Soon I was smoking every day, at friends’ houses, outside, at night, sometimes in the mornings. Over time it did change me. Smoking made me distant from my friends who don’t smoke. I pulled away from them because I didn’t want them to start smoking too. I knew they would care less about school and they could get addicted. I didn’t want that kind of responsibility on my shoulders.

When teachers would ask me a question, I wouldn’t know the answer because I was always sleeping (another symptom of smoking, along with being hungry and thirsty). If they asked me if I was OK, I would just nod. Deep inside I knew it wasn’t OK to sleep during class, but my attitude at the moment was I don’t care.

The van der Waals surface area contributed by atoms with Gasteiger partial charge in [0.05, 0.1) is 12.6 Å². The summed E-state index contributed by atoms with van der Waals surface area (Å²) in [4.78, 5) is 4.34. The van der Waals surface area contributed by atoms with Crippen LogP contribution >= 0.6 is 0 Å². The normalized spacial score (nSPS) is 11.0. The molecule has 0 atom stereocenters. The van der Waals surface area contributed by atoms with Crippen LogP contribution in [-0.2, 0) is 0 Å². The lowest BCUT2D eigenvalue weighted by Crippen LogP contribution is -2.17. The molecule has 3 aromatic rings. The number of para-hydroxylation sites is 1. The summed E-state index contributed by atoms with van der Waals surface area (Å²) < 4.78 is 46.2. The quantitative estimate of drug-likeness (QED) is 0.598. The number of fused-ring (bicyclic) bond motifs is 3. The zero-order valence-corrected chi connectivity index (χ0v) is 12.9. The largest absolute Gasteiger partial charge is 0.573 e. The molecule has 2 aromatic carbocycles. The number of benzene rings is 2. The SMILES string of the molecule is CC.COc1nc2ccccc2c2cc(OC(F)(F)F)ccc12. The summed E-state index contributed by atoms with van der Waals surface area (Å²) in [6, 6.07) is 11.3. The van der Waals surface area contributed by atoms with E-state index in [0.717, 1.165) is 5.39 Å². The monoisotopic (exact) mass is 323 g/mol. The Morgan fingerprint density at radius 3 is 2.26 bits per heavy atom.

One thing I like about being high is that when I do think about sad or upsetting things such as not knowing my dad and not living with my mom and seeing people happy with their parents, they don’t bother me as much. Like when I lost my phone on the bus I thought to myself, “Just get another one.” I wasn’t really stressed out about it.

I’m really peaceful most of the time, but when I get agitated, I feel the need to smoke. The real me gets hidden when I’m high: I don’t really talk to people. My friends are also quiet when we smoke together.

Slowing Me Down

In January of 10th grade, I noticed my grades were slipping and I decided to stop smoking. It was hard stopping because most of my friends smoked weed, especially my boyfriend. It was also hard when I got into an argument with my foster mom; then all I wanted to do was smoke, to block her out. Instead I just left and went to a friend’s house or my sister’s house. I went for a total of three months without smoking anything.